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Hong Kong: Wealth Management

Alternative Investment

Hong Kong is widely recognised as the leading fund management centre in Asia with the largest concentration of fund managers. The industry is characterised by its international and offshore nature.

In July 2010, Securities and Futures Commission's annual survey of fund management activities showed that fund management in Hong Kong rebounded strongly in 2009, despite the uncertain economic and investment climate.

The survey indicates that international investors continued to use Hong Kong as the platform for investing in the region, with fund management business growing to just over HKD8.5 trillion (US$1.1 trillion) as at the end of 2009, representing an increase of over 45% compared to 2008.

Overseas investors contributed almost HKD5.4 trillion (or nearly 64%) to that business, excluding real estate investment trusts (REITs). Meanwhile, the SFC has pointed out that an increasing number of Chinese mainland-related firms gained exposure to global investment practices via Hong Kong, using it as a springboard.

Licensed asset management and fund advisory houses continued to contribute the largest proportion of the combined asset management business in Hong Kong, recording the biggest year-on-year increase of 50% in the value of their aggregate asset management and fund advisory businesses, to a total of HKD6.45 trillion in 2009.

In addition, registered financial institutions recorded an almost 30% increase in their aggregate asset management and other private banking businesses, to HKD1.8 trillion last year.

Non-REIT asset management business increased by 57% to more than HKD5.8 trillion. Of this amount, HKD3.5 trillion worth of assets were managed in Hong Kong, with over 80% of these assets being invested in Asia. The market capitalisation of SFC-authorised REITs expanded 60% in 2009.

The report also highlights the growth of the exchange-traded-fund (ETF) market in Hong Kong, and the first-time cross-listing of ETFs in Hong Kong and Taiwan. As at the end of June 2010, 62 ETFs were listed in Hong Kong. The trading volume of the ETFs increased by 12.5% to an average daily turnover of almost HKD2 trillion in the year to June 2010, while their market capitalisation rose 30% to HKD180bn in the same period, making Hong Kong the second largest ETF market in Asia.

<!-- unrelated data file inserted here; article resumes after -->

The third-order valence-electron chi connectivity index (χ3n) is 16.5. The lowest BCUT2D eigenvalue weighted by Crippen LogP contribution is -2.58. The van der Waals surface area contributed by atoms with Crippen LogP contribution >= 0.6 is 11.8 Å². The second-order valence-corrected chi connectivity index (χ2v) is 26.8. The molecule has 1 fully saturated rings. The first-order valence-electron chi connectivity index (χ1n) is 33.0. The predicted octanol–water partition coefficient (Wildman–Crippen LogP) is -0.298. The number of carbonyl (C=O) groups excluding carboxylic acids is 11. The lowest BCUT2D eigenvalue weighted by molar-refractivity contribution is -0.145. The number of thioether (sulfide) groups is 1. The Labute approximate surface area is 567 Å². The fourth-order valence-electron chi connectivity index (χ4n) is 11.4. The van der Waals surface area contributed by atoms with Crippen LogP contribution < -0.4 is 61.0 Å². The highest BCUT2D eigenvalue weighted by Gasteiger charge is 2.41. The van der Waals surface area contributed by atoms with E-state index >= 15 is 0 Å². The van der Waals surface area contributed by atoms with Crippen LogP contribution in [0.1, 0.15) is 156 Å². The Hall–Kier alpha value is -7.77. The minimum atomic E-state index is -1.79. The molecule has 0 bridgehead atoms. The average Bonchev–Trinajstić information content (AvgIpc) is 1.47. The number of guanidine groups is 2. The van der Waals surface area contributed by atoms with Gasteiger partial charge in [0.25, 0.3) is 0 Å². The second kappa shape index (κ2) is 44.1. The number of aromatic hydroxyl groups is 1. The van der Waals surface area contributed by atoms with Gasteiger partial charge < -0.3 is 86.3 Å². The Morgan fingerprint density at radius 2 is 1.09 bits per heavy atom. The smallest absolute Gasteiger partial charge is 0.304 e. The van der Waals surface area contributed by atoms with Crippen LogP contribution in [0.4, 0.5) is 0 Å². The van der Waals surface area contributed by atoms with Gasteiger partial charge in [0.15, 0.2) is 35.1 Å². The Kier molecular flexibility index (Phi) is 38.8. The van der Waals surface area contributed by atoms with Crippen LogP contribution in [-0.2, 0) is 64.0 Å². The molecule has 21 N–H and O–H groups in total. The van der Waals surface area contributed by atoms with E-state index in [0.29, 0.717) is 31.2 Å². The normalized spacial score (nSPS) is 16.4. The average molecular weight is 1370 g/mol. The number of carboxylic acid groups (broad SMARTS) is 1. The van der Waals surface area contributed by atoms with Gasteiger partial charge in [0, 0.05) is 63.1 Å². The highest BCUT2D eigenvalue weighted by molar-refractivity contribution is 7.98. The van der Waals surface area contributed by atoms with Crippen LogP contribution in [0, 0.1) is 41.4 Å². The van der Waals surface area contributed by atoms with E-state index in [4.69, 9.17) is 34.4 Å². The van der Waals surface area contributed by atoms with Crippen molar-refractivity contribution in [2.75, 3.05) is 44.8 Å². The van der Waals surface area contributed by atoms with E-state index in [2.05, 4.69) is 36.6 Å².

The report also notes the increasing number of mainland-related financial institutions setting up operations in Hong Kong. The total asset management and fund advisory businesses of mainland-related companies that participated in the survey increased 70% in 2009 to HKD155bn.

Separately, the SFC has reviewed the growth of the retail fund business in Hong Kong since the establishment of the SFC in 1989. It found that the number of retail funds offered to the public has grown from 783 at the end of 1989 to 1,980 in 2007. In value terms, the size of retail funds has grown 22 times, from HKD283 billion to HKD6,154 billion over the same period.

On the fiscal front, the government’s action in 2005 and 2006 to respectively provide for profits tax exemption for offshore funds and to abolish estate duty further enhances Hong Kong’s competitiveness as an international financial centre and encourages international investors to hold assets in Hong Kong. This in turn should attract more overseas companies and professionals which will facilitate the further development of Hong Kong’s asset management services.

Hong Kong was one of the very first jurisdictions in the world to allow the offering of hedge funds to the retail public, which started in 2002. As at March 31, 2007, the net asset size of the 14 authorised retail hedge funds was HKD12.96 billion.

Profit Tax Exemption

In March, 2006, Hong Kong's Legislative Council finally passed the Revenue (Profits Tax Exemption for Offshore Funds) Bill 2005.

Under the provisions in the Bill, offshore funds, i.e. non-resident entities (which can be individuals, partnerships, trustees of trust estates or corporations) administering a fund, are exempt from tax in respect of profits derived from dealings in securities, dealings in futures contracts and leveraged foreign exchange trading [as defined in the Securities and Futures Ordinance (Cap. 571) (SFO)] in Hong Kong carried out by specified persons such as corporations and authorized financial institutions licensed or registered under the SFO to carry out such transactions.

To prevent abuse or round-tripping by local funds disguised as offshore funds seeking to take advantage of the exemption, the Government has introduced as a deterrent measure specific anti-avoidance provisions to deem a resident holding a beneficial interest in a tax-exempt offshore fund to have derived assessable profits in respect of profits earned by such offshore fund in Hong Kong.

Islamic Investment

The Hong Kong Securities and Futures Commission authorised the first Islamic fund for sale to retail investors in the territory in November 2007.

The Commission's Intermediaries & Investment Products Executive Director, Alexa Lam explained that facilitating the development of the Islamic investment market is a high priority. "The introduction of Islamic retail funds gives added variety to our retail fund market and underscores the versatility of our asset management industry".